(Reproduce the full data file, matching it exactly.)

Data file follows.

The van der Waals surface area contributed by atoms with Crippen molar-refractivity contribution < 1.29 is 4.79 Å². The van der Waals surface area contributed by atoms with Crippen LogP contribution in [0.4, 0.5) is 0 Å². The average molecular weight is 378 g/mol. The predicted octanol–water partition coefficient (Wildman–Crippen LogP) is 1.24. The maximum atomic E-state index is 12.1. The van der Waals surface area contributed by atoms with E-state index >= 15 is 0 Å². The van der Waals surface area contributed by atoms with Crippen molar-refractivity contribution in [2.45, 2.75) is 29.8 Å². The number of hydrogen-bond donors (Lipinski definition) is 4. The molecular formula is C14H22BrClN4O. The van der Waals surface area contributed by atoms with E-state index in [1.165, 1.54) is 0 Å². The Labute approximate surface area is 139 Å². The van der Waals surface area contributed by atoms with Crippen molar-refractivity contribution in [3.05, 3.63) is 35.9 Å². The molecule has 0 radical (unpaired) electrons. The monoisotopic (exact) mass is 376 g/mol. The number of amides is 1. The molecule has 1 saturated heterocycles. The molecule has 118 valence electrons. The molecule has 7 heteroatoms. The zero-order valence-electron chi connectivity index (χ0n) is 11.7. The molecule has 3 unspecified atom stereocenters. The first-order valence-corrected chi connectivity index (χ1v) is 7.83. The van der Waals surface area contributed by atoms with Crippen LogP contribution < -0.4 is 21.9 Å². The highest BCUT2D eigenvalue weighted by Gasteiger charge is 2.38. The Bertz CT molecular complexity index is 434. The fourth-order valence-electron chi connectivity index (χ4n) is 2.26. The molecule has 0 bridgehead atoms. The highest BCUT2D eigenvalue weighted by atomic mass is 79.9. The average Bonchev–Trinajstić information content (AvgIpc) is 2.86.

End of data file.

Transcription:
The van der Waals surface area contributed by atoms with Crippen molar-refractivity contribution < 1.29 is 4.79 Å². The van der Waals surface area contributed by atoms with Crippen LogP contribution in [0.4, 0.5) is 0 Å². The average molecular weight is 378 g/mol. The predicted octanol–water partition coefficient (Wildman–Crippen LogP) is 1.24. The maximum atomic E-state index is 12.1. The van der Waals surface area contributed by atoms with E-state index >= 15 is 0 Å². The van der Waals surface area contributed by atoms with Crippen molar-refractivity contribution in [2.45, 2.75) is 29.8 Å². The number of hydrogen-bond donors (Lipinski definition) is 4. The molecular formula is C14H22BrClN4O. The van der Waals surface area contributed by atoms with E-state index in [1.165, 1.54) is 0 Å². The Labute approximate surface area is 139 Å². The van der Waals surface area contributed by atoms with Crippen molar-refractivity contribution in [3.05, 3.63) is 35.9 Å². The molecule has 0 radical (unpaired) electrons. The monoisotopic (exact) mass is 376 g/mol. The number of amides is 1. The molecule has 1 saturated heterocycles. The molecule has 118 valence electrons. The molecule has 7 heteroatoms. The zero-order valence-electron chi connectivity index (χ0n) is 11.7. The molecule has 3 unspecified atom stereocenters. The first-order valence-corrected chi connectivity index (χ1v) is 7.83. The van der Waals surface area contributed by atoms with Crippen LogP contribution < -0.4 is 21.9 Å². The highest BCUT2D eigenvalue weighted by Gasteiger charge is 2.38. The Bertz CT molecular complexity index is 434. The fourth-order valence-electron chi connectivity index (χ4n) is 2.26. The molecule has 0 bridgehead atoms. The highest BCUT2D eigenvalue weighted by atomic mass is 79.9. The average Bonchev–Trinajstić information content (AvgIpc) is 2.86.